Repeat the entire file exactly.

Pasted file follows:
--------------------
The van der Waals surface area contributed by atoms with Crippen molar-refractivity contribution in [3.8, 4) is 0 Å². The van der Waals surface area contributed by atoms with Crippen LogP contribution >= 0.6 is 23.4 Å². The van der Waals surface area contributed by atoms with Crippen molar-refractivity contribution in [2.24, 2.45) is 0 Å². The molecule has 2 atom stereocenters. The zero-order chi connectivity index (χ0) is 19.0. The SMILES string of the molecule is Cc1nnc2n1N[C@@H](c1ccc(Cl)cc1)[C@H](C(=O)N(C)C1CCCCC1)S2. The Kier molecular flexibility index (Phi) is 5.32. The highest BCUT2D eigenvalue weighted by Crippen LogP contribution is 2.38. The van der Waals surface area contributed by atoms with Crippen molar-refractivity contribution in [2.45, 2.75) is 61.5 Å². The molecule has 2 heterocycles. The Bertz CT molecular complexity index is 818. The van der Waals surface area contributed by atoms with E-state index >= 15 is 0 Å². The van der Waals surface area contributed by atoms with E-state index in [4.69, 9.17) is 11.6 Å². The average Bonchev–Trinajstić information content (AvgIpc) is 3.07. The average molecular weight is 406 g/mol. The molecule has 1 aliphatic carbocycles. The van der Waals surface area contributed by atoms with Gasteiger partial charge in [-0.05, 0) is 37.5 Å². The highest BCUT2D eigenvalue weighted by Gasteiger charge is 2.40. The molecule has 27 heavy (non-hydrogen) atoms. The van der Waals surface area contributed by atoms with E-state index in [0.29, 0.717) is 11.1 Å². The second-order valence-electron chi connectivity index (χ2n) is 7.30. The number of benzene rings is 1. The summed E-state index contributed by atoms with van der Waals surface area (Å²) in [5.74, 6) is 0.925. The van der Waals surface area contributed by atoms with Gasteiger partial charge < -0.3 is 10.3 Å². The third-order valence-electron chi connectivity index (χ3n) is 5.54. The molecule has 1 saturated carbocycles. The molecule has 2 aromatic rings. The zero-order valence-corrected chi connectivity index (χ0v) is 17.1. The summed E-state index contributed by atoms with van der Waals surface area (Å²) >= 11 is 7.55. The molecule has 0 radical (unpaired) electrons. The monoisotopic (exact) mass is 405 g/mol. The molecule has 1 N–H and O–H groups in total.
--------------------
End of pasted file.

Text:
The van der Waals surface area contributed by atoms with Crippen molar-refractivity contribution in [3.8, 4) is 0 Å². The van der Waals surface area contributed by atoms with Crippen LogP contribution >= 0.6 is 23.4 Å². The van der Waals surface area contributed by atoms with Crippen molar-refractivity contribution in [2.24, 2.45) is 0 Å². The molecule has 2 atom stereocenters. The zero-order chi connectivity index (χ0) is 19.0. The SMILES string of the molecule is Cc1nnc2n1N[C@@H](c1ccc(Cl)cc1)[C@H](C(=O)N(C)C1CCCCC1)S2. The Kier molecular flexibility index (Phi) is 5.32. The highest BCUT2D eigenvalue weighted by Crippen LogP contribution is 2.38. The van der Waals surface area contributed by atoms with Crippen molar-refractivity contribution in [2.45, 2.75) is 61.5 Å². The molecule has 2 heterocycles. The Bertz CT molecular complexity index is 818. The van der Waals surface area contributed by atoms with E-state index >= 15 is 0 Å². The van der Waals surface area contributed by atoms with E-state index in [4.69, 9.17) is 11.6 Å². The average Bonchev–Trinajstić information content (AvgIpc) is 3.07. The average molecular weight is 406 g/mol. The molecule has 1 aliphatic carbocycles. The van der Waals surface area contributed by atoms with Gasteiger partial charge in [-0.05, 0) is 37.5 Å². The highest BCUT2D eigenvalue weighted by Gasteiger charge is 2.40. The molecule has 27 heavy (non-hydrogen) atoms. The van der Waals surface area contributed by atoms with E-state index in [0.29, 0.717) is 11.1 Å². The second-order valence-electron chi connectivity index (χ2n) is 7.30. The number of benzene rings is 1. The summed E-state index contributed by atoms with van der Waals surface area (Å²) in [5.74, 6) is 0.925. The van der Waals surface area contributed by atoms with Gasteiger partial charge < -0.3 is 10.3 Å². The third-order valence-electron chi connectivity index (χ3n) is 5.54. The molecule has 1 saturated carbocycles. The molecule has 2 aromatic rings. The zero-order valence-corrected chi connectivity index (χ0v) is 17.1. The summed E-state index contributed by atoms with van der Waals surface area (Å²) >= 11 is 7.55. The molecule has 0 radical (unpaired) electrons. The monoisotopic (exact) mass is 405 g/mol. The molecule has 1 N–H and O–H groups in total.